Today, you hardly view WhatsApp statuses without a call for orders.
“Direct Message (DM) me for prices.” That usually the screaming caption accompanying products likely to be imported from China, South Africa or neighboring, Tanzania.
Mostly, the products include clothes, shoes, kitchen wear, jewelries and blankets, but they cost the country millions of its hard earned forex.
Thandi Maseko, a Blantyre-based 22-year woman studying Banking and Finance at the Polytechnic’s Management and Development Centre is making ends meet through online business.
She started the business in 2018 with a K200, 000 capital. It is on a growth trajectory as Maseko attests.
She claims locally made merchandise has failed to stand the competition.
“Malawi has very few companies that do textile and apart from that, clothes made in Malawi lack quality.
“They do not follow trends of fashion hence, they are not preferred to by customers. So, I have to give customers what they want,” she said.
Maseko is just one of the of Malawians with passion to trade in local goods.
But the local manufacturing industry seems unready for them. This, is coupled with the country’s growing appetite for imported material where “everything foreign is deemed good.”
Economics Association of Malawi (Ecama) President Lauryn Nyasulu said the country’s appetite for imports has exposed that the manufacturing sector is not producing what Malawians need.
She noted that for the country, focus has heavily been on agricultural products.
She laments the lost glory of the local manufacture sector where firms have been shutting down in the past years instead of rising.
“We produce a lot of cotton but there is very little creativity and innovativeness in terms of diversifying the products from the cotton that we produce and that is just one side.
“This trend is also telling us that there is a huge market in the country which is not being fed what it wants and would grow if investment can be channeled towards it,” she said.
Figures from the Reserve Bank of Malawi show that value for imports continued to rise, seen at K28 785 billion in December 2020.
During first quarter of the year, imports stood at K498.078 billion as Malawi exported items valued at K128.321 billion.
During the second quarter, the imports were seen at K397 864 billion while Malawi exported products worth K106 146.
In the third quarter, Malawi imported goods and services worth K634 333 billion but exported K167 222 worth goods.
During the fourth quarter, imports stood at K576 283 while exports were K155 584 billion.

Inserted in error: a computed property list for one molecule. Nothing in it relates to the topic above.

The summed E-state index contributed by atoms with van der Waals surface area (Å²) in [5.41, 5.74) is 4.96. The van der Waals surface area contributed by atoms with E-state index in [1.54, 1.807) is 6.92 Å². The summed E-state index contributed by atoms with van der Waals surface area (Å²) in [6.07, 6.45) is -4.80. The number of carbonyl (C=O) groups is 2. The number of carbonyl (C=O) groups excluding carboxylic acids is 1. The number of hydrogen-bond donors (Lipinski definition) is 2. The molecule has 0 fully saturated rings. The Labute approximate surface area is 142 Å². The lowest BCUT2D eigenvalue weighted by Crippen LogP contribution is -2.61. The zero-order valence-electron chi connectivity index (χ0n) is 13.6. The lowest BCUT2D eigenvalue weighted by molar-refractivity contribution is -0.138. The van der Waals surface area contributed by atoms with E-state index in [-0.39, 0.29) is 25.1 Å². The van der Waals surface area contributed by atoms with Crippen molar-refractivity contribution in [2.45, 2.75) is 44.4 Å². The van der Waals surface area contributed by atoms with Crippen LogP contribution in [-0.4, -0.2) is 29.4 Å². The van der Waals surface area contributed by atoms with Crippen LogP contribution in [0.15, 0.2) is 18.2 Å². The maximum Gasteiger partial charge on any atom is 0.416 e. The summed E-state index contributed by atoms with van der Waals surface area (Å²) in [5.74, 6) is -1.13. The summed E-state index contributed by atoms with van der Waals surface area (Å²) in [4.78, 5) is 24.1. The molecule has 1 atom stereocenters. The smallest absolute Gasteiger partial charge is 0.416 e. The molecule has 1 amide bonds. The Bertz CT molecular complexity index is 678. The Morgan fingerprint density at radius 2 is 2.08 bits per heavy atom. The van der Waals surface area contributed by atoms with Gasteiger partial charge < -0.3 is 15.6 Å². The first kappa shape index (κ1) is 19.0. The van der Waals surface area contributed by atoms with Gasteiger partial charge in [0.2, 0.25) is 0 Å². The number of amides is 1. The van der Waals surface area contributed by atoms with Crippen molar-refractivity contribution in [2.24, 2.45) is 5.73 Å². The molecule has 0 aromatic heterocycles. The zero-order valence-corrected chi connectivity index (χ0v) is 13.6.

This confirms fears by the private’s umbrella body, the Malawi Confederation of Chambers of Commerce and Industry (MCCCI), that the growing demand for imports could choke the local businesses.
In its input into the 2020/21 National Budget, the Chamber said the private sector was failing to supply enough to the citizenry due to some government policies impinging its growth.
For instance, MCCCI singled out the need to review some tax measures that are deemed punitive to the sector.
“The country has a problem of increased counterfeit products whose genuine products attract excise taxes,” MCCCI states.
Minister of Industry Roy Kachale Banda conceded the bottlenecks have greatly affected the local industry’s potential.
He said the government is drafting policies towards reversing the status quo.
He said in the interim the ministry is consulting financial institutions to help investors with access to capital and other stakeholders to help with access to entrepreneurial trainings and markets which it has noted as being some of the problems hindering the manufacturing sector in the country.
“We will empower businesses by giving innovative solutions to them in accessing finance by talking to different banks and other institutions such as Neef to see if we can channel that money towards the sector so that they can be able to produce goods of similar or better-quality than what is being imported,” he explained.
A Blantyre-based market analyst Cosmas Chigwe said the nation has no choice but to put in place some form of protectionist policies.
“The onus is on the government to find room within our tight budget to significantly invest in areas like technical education to improve the quality of our products and eventually achieve import substitution for some of these products,” Chigwe says.
Minister of Finance Felix Mlusu is still optimistic that stride towards resuscitating the sector are on course.
“Enhanced growth prospects in 2021 are also buttressed by the on-going Government infrastructure development projects in the road, energy and agriculture sectors, most of which are growth enablers,” he said.
Malawi, a landlocked country, highly depends on exporting raw agricultural materials with tobacco remaining singling top export crop.
The importance of agriculture to the economy especially in exports and growth of gross domestic product continues to be watered down by climate change and the anti-smoking lobby being championed by the World Health Organisation.
If nothing is done by the government or the private sector, ‘taking orders, DM for prices’ will not only mean high appetite for fashionable and high-quality goods but will continue hurting the local industry.
Justin Mkweu is a fast growing reporter who currently works with Times Group on the business desk.
He is however flexible as he also writes about current affairs and national issues.